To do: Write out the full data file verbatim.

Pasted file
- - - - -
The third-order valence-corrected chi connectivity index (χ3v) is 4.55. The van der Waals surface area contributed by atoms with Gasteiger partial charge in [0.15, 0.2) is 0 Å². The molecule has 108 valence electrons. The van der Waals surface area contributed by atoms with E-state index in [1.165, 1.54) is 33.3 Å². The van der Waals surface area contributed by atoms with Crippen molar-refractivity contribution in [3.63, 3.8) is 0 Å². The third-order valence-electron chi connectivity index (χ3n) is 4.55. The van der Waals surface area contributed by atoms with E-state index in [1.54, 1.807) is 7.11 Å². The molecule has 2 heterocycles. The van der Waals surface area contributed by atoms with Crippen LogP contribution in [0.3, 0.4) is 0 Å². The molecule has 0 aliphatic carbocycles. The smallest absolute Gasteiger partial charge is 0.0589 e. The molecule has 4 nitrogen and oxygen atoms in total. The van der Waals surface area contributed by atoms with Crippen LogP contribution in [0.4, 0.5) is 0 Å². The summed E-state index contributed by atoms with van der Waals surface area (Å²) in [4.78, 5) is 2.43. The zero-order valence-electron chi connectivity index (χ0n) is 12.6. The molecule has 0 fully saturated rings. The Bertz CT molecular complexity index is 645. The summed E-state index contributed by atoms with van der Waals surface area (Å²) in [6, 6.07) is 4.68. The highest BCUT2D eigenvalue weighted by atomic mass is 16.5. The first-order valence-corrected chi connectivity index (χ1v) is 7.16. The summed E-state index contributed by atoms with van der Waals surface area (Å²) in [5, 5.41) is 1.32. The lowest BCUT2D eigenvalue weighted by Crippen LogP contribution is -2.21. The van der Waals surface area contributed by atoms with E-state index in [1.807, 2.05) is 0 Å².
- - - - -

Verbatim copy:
The third-order valence-corrected chi connectivity index (χ3v) is 4.55. The van der Waals surface area contributed by atoms with Gasteiger partial charge in [0.15, 0.2) is 0 Å². The molecule has 108 valence electrons. The van der Waals surface area contributed by atoms with E-state index in [1.165, 1.54) is 33.3 Å². The van der Waals surface area contributed by atoms with Crippen molar-refractivity contribution in [3.63, 3.8) is 0 Å². The third-order valence-electron chi connectivity index (χ3n) is 4.55. The van der Waals surface area contributed by atoms with E-state index in [1.54, 1.807) is 7.11 Å². The molecule has 2 heterocycles. The van der Waals surface area contributed by atoms with Crippen LogP contribution in [0.3, 0.4) is 0 Å². The molecule has 0 aliphatic carbocycles. The smallest absolute Gasteiger partial charge is 0.0589 e. The molecule has 4 nitrogen and oxygen atoms in total. The van der Waals surface area contributed by atoms with Crippen LogP contribution in [0.4, 0.5) is 0 Å². The summed E-state index contributed by atoms with van der Waals surface area (Å²) in [4.78, 5) is 2.43. The zero-order valence-electron chi connectivity index (χ0n) is 12.6. The molecule has 0 fully saturated rings. The Bertz CT molecular complexity index is 645. The summed E-state index contributed by atoms with van der Waals surface area (Å²) in [6, 6.07) is 4.68. The highest BCUT2D eigenvalue weighted by atomic mass is 16.5. The first-order valence-corrected chi connectivity index (χ1v) is 7.16. The summed E-state index contributed by atoms with van der Waals surface area (Å²) in [5, 5.41) is 1.32. The lowest BCUT2D eigenvalue weighted by Crippen LogP contribution is -2.21. The van der Waals surface area contributed by atoms with E-state index in [1.807, 2.05) is 0 Å².